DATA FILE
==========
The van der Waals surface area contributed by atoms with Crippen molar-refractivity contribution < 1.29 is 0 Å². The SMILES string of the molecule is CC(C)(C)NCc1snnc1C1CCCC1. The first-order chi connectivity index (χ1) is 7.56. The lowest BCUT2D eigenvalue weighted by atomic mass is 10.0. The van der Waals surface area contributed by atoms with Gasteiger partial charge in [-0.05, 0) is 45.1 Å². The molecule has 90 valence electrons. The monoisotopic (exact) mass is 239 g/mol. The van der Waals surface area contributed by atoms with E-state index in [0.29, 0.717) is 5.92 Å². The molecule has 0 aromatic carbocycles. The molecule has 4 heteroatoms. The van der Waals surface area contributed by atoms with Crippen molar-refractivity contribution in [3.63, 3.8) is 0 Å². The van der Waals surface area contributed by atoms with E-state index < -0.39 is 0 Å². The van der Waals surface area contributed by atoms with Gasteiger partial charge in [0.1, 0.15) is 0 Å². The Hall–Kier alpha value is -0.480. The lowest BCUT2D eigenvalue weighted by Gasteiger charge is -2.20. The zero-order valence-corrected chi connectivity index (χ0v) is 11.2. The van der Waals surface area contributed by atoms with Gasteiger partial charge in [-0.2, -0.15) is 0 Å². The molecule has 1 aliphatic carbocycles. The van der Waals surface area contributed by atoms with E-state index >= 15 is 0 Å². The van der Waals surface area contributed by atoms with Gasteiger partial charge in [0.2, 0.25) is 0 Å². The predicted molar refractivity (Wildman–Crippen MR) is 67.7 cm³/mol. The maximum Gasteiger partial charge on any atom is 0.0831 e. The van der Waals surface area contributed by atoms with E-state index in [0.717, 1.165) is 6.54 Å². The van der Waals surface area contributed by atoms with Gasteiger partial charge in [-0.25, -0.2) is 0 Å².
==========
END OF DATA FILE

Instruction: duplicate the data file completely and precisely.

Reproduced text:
The van der Waals surface area contributed by atoms with Crippen molar-refractivity contribution < 1.29 is 0 Å². The SMILES string of the molecule is CC(C)(C)NCc1snnc1C1CCCC1. The first-order chi connectivity index (χ1) is 7.56. The lowest BCUT2D eigenvalue weighted by atomic mass is 10.0. The van der Waals surface area contributed by atoms with Gasteiger partial charge in [-0.05, 0) is 45.1 Å². The molecule has 90 valence electrons. The monoisotopic (exact) mass is 239 g/mol. The van der Waals surface area contributed by atoms with E-state index in [0.29, 0.717) is 5.92 Å². The molecule has 0 aromatic carbocycles. The molecule has 4 heteroatoms. The van der Waals surface area contributed by atoms with Crippen molar-refractivity contribution in [3.63, 3.8) is 0 Å². The van der Waals surface area contributed by atoms with E-state index < -0.39 is 0 Å². The van der Waals surface area contributed by atoms with Gasteiger partial charge in [0.1, 0.15) is 0 Å². The Hall–Kier alpha value is -0.480. The lowest BCUT2D eigenvalue weighted by Gasteiger charge is -2.20. The zero-order valence-corrected chi connectivity index (χ0v) is 11.2. The van der Waals surface area contributed by atoms with Gasteiger partial charge in [-0.2, -0.15) is 0 Å². The molecule has 1 aliphatic carbocycles. The van der Waals surface area contributed by atoms with E-state index >= 15 is 0 Å². The van der Waals surface area contributed by atoms with Gasteiger partial charge in [0.2, 0.25) is 0 Å². The predicted molar refractivity (Wildman–Crippen MR) is 67.7 cm³/mol. The maximum Gasteiger partial charge on any atom is 0.0831 e. The van der Waals surface area contributed by atoms with E-state index in [0.717, 1.165) is 6.54 Å². The van der Waals surface area contributed by atoms with Gasteiger partial charge in [-0.25, -0.2) is 0 Å².